Bacolod City drivers still claim there is “traffic chaos” along the city’s roads. Private motorists maintain public jeepneys stop wherever they wish, while taxi drivers complain about the scenario on the roads; however, according to what former Metropolitan Manila Development Authority (MMDA) chairman and close friend Bayani Fernando told me, Bacolod City’s roads are a “perfect grid” – and I agree.
Taking a look at Epifanio Delos Santos Avenue (EDSA), the 14-kilometer highway and one of the busiest on Earth, there is no way of widening it. Plus, with thousands of private vehicles being sold every year, it will continue to be crowded for decades.
The number coding scheme has been a help, but not when thousands of new vehicles are registered annually.
EDSA is the route to shopping malls, business districts, offices, and schools, how would the MMDA be able to prevent private vehicles and public buses from using the highway?
The only remedy would be constructing EDSA 2 – a second level to the existing roadway for light and medium cars and motorcycles.
The MMDA is in a bad situation, in that, everything it does is criticized – unless the MMDA recommended to the president my idea, then forget any other suggestion.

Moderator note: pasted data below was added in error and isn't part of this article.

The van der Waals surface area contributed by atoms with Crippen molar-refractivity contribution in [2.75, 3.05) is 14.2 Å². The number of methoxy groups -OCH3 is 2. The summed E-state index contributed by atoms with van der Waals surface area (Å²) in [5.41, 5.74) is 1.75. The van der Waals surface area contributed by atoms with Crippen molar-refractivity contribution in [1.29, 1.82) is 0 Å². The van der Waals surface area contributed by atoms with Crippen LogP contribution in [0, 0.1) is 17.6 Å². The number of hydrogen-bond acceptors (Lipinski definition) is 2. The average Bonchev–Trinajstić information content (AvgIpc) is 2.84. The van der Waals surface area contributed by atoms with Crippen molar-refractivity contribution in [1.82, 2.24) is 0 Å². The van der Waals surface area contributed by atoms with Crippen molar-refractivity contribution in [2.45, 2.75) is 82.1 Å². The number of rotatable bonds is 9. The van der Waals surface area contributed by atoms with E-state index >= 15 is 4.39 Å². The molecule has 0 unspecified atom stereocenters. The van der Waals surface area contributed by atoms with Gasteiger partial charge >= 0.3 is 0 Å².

Cebu City is currently facing a traffic crisis, with the route from Mandaue City suffering from slow-moving traffic, which must be resolved by the local government.
A bus system is a way of lightening the burden on Cebu City’s narrow roads.
However, within Cebu City, there are seldom traffic enforcers along the road. City motorists have learned to obey traffic laws. Even with the number of vehicles on the road, one can observe the discipline of drivers, which has been a great help to the flow of traffic.
In Iloilo City, jeepney driver reprimand passengers who insist on boarding from areas where loading and unloading is not allowed. Drivers also do not stop for passengers waiting in prohibited areas of the city.
Bacolod City can afford to pick up a few tips from these places.
Additionally, trisikads and tricycles may face occasional apprehensions in the city, however, once they pay the fine, they are right back on the roads, violating traffic laws. Where is the order?
Land development and road planning must be exercises and who can do this? Only the local government.
Remember the words of my friend Bayani Fernando, “Huwag kayong matakot na ipatupad ang batas; hindi kayo mawawalan ng boto; lalong madagdagan ang inyong mga boto.”
He was correct. This can be proven by the governance of former Davao City Mayor Rody Duterte; Cebu City Mayor Tommy Osmeña; Puerto Princesa City Mayor Fred Hagedorn; Dick Gordon of Subic Bay; and the Fernandos, Bayani and his wife Marides, of Marikina City.
This column greets Nathaniel Pugales, Lito Aves, Hernan Fermin, Bong Piodos, Danny Dangcalan, Billy Lopue, Paolo Araneta, Willy Uy Au, Nena de Leon, Toto Tarrosa, Jane Javellana, and Gerard Camina./WDJ